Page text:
I have been a pretty outspoken supporter of the need for Canadians to think global and bigger. I believe that there is a culture here of historically settling to build Canadian – not global – businesses. But, it is necessary for our country to build global businesses in order to continue to prosper and thrive. For instance, why is it that Mexico produces 16 times as much beer as Canada when Canada has one of the largest fresh water supplies in the world and is one of the largest barley producing countries in the world? Mexico is neither of those things. There is a whole slew of different industries where we have the ingredients to build world champions and for some reason we have not figured out the recipe. One of my favourite books, “Why Mexicans Don’t Drink Molson” raised this issue with respect to beer, dairy and numerous other industries.
“One thing Canada has going for it, compared to other markets we’ve worked in, is that the regulators are more accessible here.”
Today, Canada does two things: we pull things out of the ground and we finance that activity. That is basically what Canada’s economy is and it is not what our economy is going to be 20 years from now.
What should the government focus on to improve Canada’s international competitiveness in FinTech?
The government is doing some of the right things for sure. But, we need to improve on the regulatory front. While a few regulators around the country are very supportive of innovation and FinTech, there is still a disconnect between the legacy of all the existing rules and the bridge to what the future needs to look like. Often, for FinTechs like us to get up and running, we have to seek exemptions. Canada does not really have a culture of adopting exemptions and adapting them into new rules.
“As a FinTech entrepreneur in Canada, I would love to see our government say that it wants to make Canada a destination for the smartest FinTech minds around the world – and deliver.”
When we launched Wealthsimple, we had to meet suitability requirements, which means we had to make sure that all investments are aligned with the client’s risks and goals before we assign her an investment portfolio. At the time, the only way to meet these suitability requirements was in person; you would have to meet with the client face-to-face. We brought the challenge to the regulators that our clients, who are generally younger professionals, do not want to meet an advisor face-to-face. In fact, they do not want to speak to an advisor at all. The suitability requirements at the time forced the conversation face-to-face, and unintentionally forced an entire generation to never get access to investment advice. So, we worked with them for months on a workaround, which was to replace the in-person meeting with phone call. Then a year after launch, we managed to convince regulators to move away from phone calls to just an online risk assessment. Today, we offer an online risk assessment through an exemption of a suitability requirement. We are the only firm in the country that is allowed to do suitability online rather than in person or by phone.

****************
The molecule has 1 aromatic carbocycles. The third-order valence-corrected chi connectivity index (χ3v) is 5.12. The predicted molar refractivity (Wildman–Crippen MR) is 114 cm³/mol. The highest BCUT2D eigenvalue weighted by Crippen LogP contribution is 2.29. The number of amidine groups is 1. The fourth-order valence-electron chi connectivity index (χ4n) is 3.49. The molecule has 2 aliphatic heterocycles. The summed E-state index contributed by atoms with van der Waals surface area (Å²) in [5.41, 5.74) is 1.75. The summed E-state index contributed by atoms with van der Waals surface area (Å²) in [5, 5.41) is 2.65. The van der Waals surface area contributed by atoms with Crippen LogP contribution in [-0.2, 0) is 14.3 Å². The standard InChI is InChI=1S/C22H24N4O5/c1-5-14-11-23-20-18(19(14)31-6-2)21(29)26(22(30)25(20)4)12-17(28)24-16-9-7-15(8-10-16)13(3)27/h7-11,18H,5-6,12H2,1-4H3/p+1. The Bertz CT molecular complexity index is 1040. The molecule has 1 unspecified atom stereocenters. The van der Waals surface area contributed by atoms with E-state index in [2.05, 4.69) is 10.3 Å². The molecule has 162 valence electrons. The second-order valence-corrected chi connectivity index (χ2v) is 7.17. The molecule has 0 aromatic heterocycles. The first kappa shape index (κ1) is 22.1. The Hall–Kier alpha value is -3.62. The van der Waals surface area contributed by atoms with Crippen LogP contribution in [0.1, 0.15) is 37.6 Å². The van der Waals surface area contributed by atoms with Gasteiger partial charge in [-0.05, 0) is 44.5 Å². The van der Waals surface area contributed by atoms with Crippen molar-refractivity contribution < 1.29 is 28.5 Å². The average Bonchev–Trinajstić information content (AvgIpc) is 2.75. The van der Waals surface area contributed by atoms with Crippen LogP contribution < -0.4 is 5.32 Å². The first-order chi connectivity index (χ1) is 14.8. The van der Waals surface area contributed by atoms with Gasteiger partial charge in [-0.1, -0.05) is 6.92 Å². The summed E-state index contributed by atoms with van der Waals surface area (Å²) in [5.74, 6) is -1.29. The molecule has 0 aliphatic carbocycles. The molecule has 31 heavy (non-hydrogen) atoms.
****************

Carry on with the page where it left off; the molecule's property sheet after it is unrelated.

That is just one of the areas where the government has an opportunity to improve the friendliness towards innovation and FinTech in Canada by turning exemptions into new rules that pave the way for new companies to build on top of them. It can use this aggressively as a strategic way to attract FinTech companies to Canada as well. As a FinTech entrepreneur in Canada, I would love to see our government say that it wants to make Canada a destination for the smartest FinTech minds around the world – and deliver.
“There is a culture here of historically settling to build Canadian – not global – businesses. But, it is necessary for our country to build global businesses in order to continue to prosper and thrive.”
Put simply, the government must develop the policies and regulatory framework that make Canada the best place in the world to start a FinTech company. Then it must shout it from the rooftops; let the world know that if you want to start an innovative financial company, Canada is the place to do it.
How important is promoting diversity and expanding socially responsible product offerings to the future of Canada’s FinTech sector?
At Wealthsimple, diversity and inclusion are very much part of our vision. The data is very clear: women are underrepresented in the tech and finance industries, especially in leadership roles. Our belief as a company is to be credible in our vision to build products that help our clients live the life they want and achieve their financial goals over their lifetime,we have to have a diverse workforce that represents the needs, wants and challenges of our clients. So, for us, ensuring diversity is a very business-focused necessity.
“Our clients, especially younger ones, do not want to just invest to make money, they want their money to represent and reflect their values.”
In terms of our services, we launched our Socially Responsible Investing and Halal Investing options a couple of years ago and they have been incredibly popular amongst our clients. The whole industry is now moving in this direction. Our clients, especially younger ones, do not want to just invest to make money, they want their money to represent and reflect their values. On top of that, it is amazing that socially responsible investors are actually better investors than their peers because they are more disciplined about their money. They are making choices that represent more than just seeking returns and as a result they are more thoughtful, more disciplined, and do better over the long-term.